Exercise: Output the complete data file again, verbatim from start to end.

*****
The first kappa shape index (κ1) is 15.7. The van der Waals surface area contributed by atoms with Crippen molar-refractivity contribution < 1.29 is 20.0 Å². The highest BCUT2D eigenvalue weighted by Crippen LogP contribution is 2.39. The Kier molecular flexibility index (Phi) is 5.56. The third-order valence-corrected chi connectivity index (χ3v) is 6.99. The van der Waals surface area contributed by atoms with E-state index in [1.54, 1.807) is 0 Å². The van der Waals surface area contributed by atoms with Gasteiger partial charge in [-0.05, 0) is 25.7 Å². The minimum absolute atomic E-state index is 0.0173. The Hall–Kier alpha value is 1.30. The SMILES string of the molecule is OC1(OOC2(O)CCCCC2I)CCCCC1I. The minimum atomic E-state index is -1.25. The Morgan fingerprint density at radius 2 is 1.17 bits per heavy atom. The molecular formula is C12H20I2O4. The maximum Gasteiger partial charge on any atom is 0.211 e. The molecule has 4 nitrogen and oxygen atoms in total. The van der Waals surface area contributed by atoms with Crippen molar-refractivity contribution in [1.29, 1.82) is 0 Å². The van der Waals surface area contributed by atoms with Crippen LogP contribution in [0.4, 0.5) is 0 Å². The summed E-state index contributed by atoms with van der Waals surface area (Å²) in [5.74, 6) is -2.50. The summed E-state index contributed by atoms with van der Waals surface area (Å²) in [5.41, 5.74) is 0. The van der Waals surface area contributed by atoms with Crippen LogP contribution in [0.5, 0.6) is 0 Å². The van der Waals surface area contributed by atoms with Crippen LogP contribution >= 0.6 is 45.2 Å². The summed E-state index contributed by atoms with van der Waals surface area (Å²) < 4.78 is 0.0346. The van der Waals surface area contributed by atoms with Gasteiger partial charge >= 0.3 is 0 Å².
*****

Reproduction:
The first kappa shape index (κ1) is 15.7. The van der Waals surface area contributed by atoms with Crippen molar-refractivity contribution < 1.29 is 20.0 Å². The highest BCUT2D eigenvalue weighted by Crippen LogP contribution is 2.39. The Kier molecular flexibility index (Phi) is 5.56. The third-order valence-corrected chi connectivity index (χ3v) is 6.99. The van der Waals surface area contributed by atoms with E-state index in [1.54, 1.807) is 0 Å². The van der Waals surface area contributed by atoms with Gasteiger partial charge in [-0.05, 0) is 25.7 Å². The minimum absolute atomic E-state index is 0.0173. The Hall–Kier alpha value is 1.30. The SMILES string of the molecule is OC1(OOC2(O)CCCCC2I)CCCCC1I. The minimum atomic E-state index is -1.25. The Morgan fingerprint density at radius 2 is 1.17 bits per heavy atom. The molecular formula is C12H20I2O4. The maximum Gasteiger partial charge on any atom is 0.211 e. The molecule has 4 nitrogen and oxygen atoms in total. The van der Waals surface area contributed by atoms with Crippen molar-refractivity contribution in [1.29, 1.82) is 0 Å². The van der Waals surface area contributed by atoms with Crippen LogP contribution in [0.4, 0.5) is 0 Å². The summed E-state index contributed by atoms with van der Waals surface area (Å²) in [5.74, 6) is -2.50. The summed E-state index contributed by atoms with van der Waals surface area (Å²) in [5.41, 5.74) is 0. The van der Waals surface area contributed by atoms with Crippen LogP contribution in [0.5, 0.6) is 0 Å². The van der Waals surface area contributed by atoms with Crippen LogP contribution >= 0.6 is 45.2 Å². The summed E-state index contributed by atoms with van der Waals surface area (Å²) < 4.78 is 0.0346. The van der Waals surface area contributed by atoms with Gasteiger partial charge >= 0.3 is 0 Å².